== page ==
This is the first and last instalment in our review series covering films named after tube stations (because I’m not watching Paddington). It focuses on irritable French Emperor Napoleon and affable boot merchant the Duke of Wellington as they square off for the battle which ended the Napoleonic wars.
While it covers some of the same ground as the 1927 Napoleon, it’s more focused on just a few years, rather than covering everything from his school days onwards. Instead it begins with Napoleon’s first exile from his Frank-Reich, as a lead-in to the famous battle which forms the bulk of the film. As a result it’s shorter in length, but that’s the only sense in which the scale is smaller than that already sizable film.
Somewhat bizarrely it’s a co-production between Conan the Barbarian producer Dino de Laurentiis and the Soviet Union. As a result director Sergei Bondarchuch has access to vast fields, 17,000 soviet soldiers and custom landscaping on a sizable chunk of the Ukraine. The resulting battle is of a remakable scale with crowd scenes dwarfed only by Gandhi.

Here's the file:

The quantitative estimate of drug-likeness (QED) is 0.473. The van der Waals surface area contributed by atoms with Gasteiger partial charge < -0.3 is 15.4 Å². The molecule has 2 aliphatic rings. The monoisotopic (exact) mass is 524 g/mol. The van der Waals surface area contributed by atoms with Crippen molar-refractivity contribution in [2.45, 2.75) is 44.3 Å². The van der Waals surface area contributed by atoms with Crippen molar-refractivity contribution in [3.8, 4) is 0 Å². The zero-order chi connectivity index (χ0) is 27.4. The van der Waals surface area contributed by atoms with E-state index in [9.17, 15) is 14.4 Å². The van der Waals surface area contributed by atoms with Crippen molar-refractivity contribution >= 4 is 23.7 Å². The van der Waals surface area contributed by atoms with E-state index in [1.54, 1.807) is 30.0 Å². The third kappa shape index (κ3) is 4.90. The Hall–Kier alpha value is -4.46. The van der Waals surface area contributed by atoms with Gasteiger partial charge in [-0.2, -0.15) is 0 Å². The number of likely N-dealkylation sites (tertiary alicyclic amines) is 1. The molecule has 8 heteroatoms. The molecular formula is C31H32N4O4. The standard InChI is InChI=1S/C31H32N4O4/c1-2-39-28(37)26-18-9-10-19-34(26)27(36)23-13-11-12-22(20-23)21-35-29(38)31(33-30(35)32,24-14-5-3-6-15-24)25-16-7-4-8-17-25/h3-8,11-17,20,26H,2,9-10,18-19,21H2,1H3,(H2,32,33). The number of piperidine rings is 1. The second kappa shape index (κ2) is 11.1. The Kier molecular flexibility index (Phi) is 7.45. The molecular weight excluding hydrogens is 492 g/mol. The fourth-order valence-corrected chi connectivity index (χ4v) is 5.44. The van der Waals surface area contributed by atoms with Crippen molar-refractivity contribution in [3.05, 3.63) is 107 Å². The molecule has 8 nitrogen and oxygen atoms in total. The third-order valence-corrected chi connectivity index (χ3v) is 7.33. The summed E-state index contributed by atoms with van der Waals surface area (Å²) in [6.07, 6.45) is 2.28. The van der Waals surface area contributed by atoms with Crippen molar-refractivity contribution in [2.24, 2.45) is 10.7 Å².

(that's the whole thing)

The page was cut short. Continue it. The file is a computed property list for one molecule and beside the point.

Rod Steiger is superb as Napoleon, giving a performance some way between Anthony Hopkins and Rudy Giuliani. Christopher Plummer is also excellent as future Prime Minister the Duke of Wellington. But the real star is the incredible battle which sets a very high bar for historical reconstruction and features epic aerial photography which has really stood the test of time.
All this adds up to a gripping and exciting watch. But if all that violence is not your cup of tea, you can get the gist of what happens by watching Mamma Mia: Here We Go Again.